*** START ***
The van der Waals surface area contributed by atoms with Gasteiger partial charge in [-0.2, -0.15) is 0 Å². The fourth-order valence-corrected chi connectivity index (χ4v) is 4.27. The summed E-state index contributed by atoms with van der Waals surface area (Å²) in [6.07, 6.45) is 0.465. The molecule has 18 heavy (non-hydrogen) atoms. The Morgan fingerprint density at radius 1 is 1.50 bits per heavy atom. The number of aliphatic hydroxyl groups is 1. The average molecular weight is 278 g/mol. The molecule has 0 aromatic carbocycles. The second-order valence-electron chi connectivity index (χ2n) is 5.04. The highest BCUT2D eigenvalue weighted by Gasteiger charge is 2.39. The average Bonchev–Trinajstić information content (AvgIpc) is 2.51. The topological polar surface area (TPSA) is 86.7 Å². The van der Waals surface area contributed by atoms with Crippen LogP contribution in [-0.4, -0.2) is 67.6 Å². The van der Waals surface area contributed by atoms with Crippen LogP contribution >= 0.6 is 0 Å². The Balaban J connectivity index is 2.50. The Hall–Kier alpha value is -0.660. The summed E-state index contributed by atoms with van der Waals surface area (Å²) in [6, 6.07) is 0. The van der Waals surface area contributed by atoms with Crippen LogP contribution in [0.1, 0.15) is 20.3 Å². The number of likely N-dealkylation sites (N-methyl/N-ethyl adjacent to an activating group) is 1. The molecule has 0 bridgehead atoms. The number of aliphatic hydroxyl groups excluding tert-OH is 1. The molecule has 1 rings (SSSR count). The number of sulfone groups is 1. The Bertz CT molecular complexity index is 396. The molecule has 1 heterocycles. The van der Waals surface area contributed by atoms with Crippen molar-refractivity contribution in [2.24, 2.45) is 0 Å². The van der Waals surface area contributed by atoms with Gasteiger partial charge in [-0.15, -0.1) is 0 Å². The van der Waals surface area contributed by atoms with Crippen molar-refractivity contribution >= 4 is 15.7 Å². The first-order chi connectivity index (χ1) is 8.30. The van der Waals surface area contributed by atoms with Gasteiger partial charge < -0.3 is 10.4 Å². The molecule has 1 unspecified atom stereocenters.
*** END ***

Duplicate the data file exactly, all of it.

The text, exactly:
The van der Waals surface area contributed by atoms with Gasteiger partial charge in [-0.2, -0.15) is 0 Å². The fourth-order valence-corrected chi connectivity index (χ4v) is 4.27. The summed E-state index contributed by atoms with van der Waals surface area (Å²) in [6.07, 6.45) is 0.465. The molecule has 18 heavy (non-hydrogen) atoms. The Morgan fingerprint density at radius 1 is 1.50 bits per heavy atom. The number of aliphatic hydroxyl groups is 1. The average molecular weight is 278 g/mol. The molecule has 0 aromatic carbocycles. The second-order valence-electron chi connectivity index (χ2n) is 5.04. The highest BCUT2D eigenvalue weighted by Gasteiger charge is 2.39. The average Bonchev–Trinajstić information content (AvgIpc) is 2.51. The topological polar surface area (TPSA) is 86.7 Å². The van der Waals surface area contributed by atoms with Crippen LogP contribution in [-0.4, -0.2) is 67.6 Å². The van der Waals surface area contributed by atoms with Crippen LogP contribution >= 0.6 is 0 Å². The Balaban J connectivity index is 2.50. The Hall–Kier alpha value is -0.660. The summed E-state index contributed by atoms with van der Waals surface area (Å²) in [6, 6.07) is 0. The van der Waals surface area contributed by atoms with Crippen LogP contribution in [0.1, 0.15) is 20.3 Å². The number of likely N-dealkylation sites (N-methyl/N-ethyl adjacent to an activating group) is 1. The molecule has 0 bridgehead atoms. The number of aliphatic hydroxyl groups excluding tert-OH is 1. The molecule has 1 rings (SSSR count). The number of sulfone groups is 1. The Bertz CT molecular complexity index is 396. The molecule has 1 heterocycles. The van der Waals surface area contributed by atoms with Crippen molar-refractivity contribution in [2.24, 2.45) is 0 Å². The van der Waals surface area contributed by atoms with Gasteiger partial charge in [-0.15, -0.1) is 0 Å². The van der Waals surface area contributed by atoms with Crippen molar-refractivity contribution >= 4 is 15.7 Å². The first-order chi connectivity index (χ1) is 8.30. The van der Waals surface area contributed by atoms with Gasteiger partial charge < -0.3 is 10.4 Å². The molecule has 1 unspecified atom stereocenters.